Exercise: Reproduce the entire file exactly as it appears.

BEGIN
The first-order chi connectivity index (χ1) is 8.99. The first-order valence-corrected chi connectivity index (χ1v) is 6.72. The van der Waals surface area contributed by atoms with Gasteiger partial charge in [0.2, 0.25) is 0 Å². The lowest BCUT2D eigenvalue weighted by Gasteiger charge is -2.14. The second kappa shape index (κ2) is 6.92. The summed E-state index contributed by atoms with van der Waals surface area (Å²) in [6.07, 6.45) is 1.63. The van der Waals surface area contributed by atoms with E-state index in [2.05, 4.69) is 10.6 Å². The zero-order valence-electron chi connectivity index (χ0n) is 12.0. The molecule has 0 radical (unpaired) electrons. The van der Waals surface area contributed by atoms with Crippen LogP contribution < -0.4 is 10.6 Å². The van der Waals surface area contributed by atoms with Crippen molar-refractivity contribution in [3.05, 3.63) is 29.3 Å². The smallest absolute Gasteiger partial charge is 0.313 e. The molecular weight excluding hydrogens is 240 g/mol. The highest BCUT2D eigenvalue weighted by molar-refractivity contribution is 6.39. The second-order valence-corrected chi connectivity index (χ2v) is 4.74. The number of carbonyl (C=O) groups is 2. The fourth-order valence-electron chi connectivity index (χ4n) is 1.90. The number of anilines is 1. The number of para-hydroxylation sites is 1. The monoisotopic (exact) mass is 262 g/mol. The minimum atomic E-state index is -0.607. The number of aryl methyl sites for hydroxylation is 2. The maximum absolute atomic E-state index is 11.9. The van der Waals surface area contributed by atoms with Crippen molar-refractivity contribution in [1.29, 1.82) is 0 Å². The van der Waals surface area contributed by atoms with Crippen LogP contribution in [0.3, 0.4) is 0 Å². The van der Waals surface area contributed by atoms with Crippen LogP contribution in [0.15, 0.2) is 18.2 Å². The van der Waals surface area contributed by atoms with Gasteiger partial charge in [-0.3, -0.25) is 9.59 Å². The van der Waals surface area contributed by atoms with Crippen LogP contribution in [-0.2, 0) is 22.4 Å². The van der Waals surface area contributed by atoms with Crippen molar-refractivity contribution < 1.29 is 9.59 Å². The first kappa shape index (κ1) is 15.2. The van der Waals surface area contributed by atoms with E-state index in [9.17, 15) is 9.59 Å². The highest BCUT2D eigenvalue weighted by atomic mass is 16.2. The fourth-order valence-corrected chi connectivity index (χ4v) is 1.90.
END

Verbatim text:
The first-order chi connectivity index (χ1) is 8.99. The first-order valence-corrected chi connectivity index (χ1v) is 6.72. The van der Waals surface area contributed by atoms with Gasteiger partial charge in [0.2, 0.25) is 0 Å². The lowest BCUT2D eigenvalue weighted by Gasteiger charge is -2.14. The second kappa shape index (κ2) is 6.92. The summed E-state index contributed by atoms with van der Waals surface area (Å²) in [6.07, 6.45) is 1.63. The van der Waals surface area contributed by atoms with E-state index in [2.05, 4.69) is 10.6 Å². The zero-order valence-electron chi connectivity index (χ0n) is 12.0. The molecule has 0 radical (unpaired) electrons. The van der Waals surface area contributed by atoms with Crippen LogP contribution < -0.4 is 10.6 Å². The van der Waals surface area contributed by atoms with Crippen molar-refractivity contribution in [3.05, 3.63) is 29.3 Å². The smallest absolute Gasteiger partial charge is 0.313 e. The molecular weight excluding hydrogens is 240 g/mol. The highest BCUT2D eigenvalue weighted by molar-refractivity contribution is 6.39. The second-order valence-corrected chi connectivity index (χ2v) is 4.74. The number of carbonyl (C=O) groups is 2. The fourth-order valence-electron chi connectivity index (χ4n) is 1.90. The number of anilines is 1. The number of para-hydroxylation sites is 1. The monoisotopic (exact) mass is 262 g/mol. The minimum atomic E-state index is -0.607. The number of aryl methyl sites for hydroxylation is 2. The maximum absolute atomic E-state index is 11.9. The van der Waals surface area contributed by atoms with Crippen molar-refractivity contribution in [1.29, 1.82) is 0 Å². The van der Waals surface area contributed by atoms with Crippen LogP contribution in [0.3, 0.4) is 0 Å². The van der Waals surface area contributed by atoms with Crippen LogP contribution in [0.15, 0.2) is 18.2 Å². The van der Waals surface area contributed by atoms with Gasteiger partial charge in [-0.3, -0.25) is 9.59 Å². The van der Waals surface area contributed by atoms with Crippen LogP contribution in [-0.2, 0) is 22.4 Å². The van der Waals surface area contributed by atoms with Crippen molar-refractivity contribution < 1.29 is 9.59 Å². The first kappa shape index (κ1) is 15.2. The van der Waals surface area contributed by atoms with E-state index in [9.17, 15) is 9.59 Å². The highest BCUT2D eigenvalue weighted by atomic mass is 16.2. The fourth-order valence-corrected chi connectivity index (χ4v) is 1.90.